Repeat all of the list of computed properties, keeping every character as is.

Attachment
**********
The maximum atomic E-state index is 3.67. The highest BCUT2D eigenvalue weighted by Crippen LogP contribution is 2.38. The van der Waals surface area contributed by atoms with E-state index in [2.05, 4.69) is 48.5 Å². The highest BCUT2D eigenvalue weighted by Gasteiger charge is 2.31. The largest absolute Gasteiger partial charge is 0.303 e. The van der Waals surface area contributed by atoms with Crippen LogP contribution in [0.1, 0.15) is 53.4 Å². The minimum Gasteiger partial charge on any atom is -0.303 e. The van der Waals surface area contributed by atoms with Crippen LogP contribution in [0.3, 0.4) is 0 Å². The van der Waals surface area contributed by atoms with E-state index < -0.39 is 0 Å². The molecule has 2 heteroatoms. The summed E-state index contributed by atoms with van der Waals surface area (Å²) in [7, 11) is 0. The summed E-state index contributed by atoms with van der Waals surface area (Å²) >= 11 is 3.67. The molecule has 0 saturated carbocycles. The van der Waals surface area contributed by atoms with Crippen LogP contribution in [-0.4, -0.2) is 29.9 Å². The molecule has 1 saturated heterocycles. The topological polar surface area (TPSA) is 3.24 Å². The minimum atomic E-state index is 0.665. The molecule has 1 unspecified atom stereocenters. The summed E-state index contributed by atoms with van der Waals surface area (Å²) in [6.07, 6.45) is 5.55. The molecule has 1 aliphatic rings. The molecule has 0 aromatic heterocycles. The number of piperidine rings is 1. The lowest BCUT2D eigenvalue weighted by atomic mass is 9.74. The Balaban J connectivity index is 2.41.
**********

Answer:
The maximum atomic E-state index is 3.67. The highest BCUT2D eigenvalue weighted by Crippen LogP contribution is 2.38. The van der Waals surface area contributed by atoms with E-state index in [2.05, 4.69) is 48.5 Å². The highest BCUT2D eigenvalue weighted by Gasteiger charge is 2.31. The largest absolute Gasteiger partial charge is 0.303 e. The van der Waals surface area contributed by atoms with Crippen LogP contribution in [0.1, 0.15) is 53.4 Å². The minimum Gasteiger partial charge on any atom is -0.303 e. The van der Waals surface area contributed by atoms with Crippen LogP contribution in [0.3, 0.4) is 0 Å². The van der Waals surface area contributed by atoms with E-state index < -0.39 is 0 Å². The molecule has 2 heteroatoms. The summed E-state index contributed by atoms with van der Waals surface area (Å²) in [7, 11) is 0. The summed E-state index contributed by atoms with van der Waals surface area (Å²) >= 11 is 3.67. The molecule has 0 saturated carbocycles. The van der Waals surface area contributed by atoms with Crippen LogP contribution in [-0.4, -0.2) is 29.9 Å². The molecule has 1 saturated heterocycles. The topological polar surface area (TPSA) is 3.24 Å². The minimum atomic E-state index is 0.665. The molecule has 1 unspecified atom stereocenters. The summed E-state index contributed by atoms with van der Waals surface area (Å²) in [6.07, 6.45) is 5.55. The molecule has 1 aliphatic rings. The molecule has 0 aromatic heterocycles. The number of piperidine rings is 1. The lowest BCUT2D eigenvalue weighted by atomic mass is 9.74. The Balaban J connectivity index is 2.41.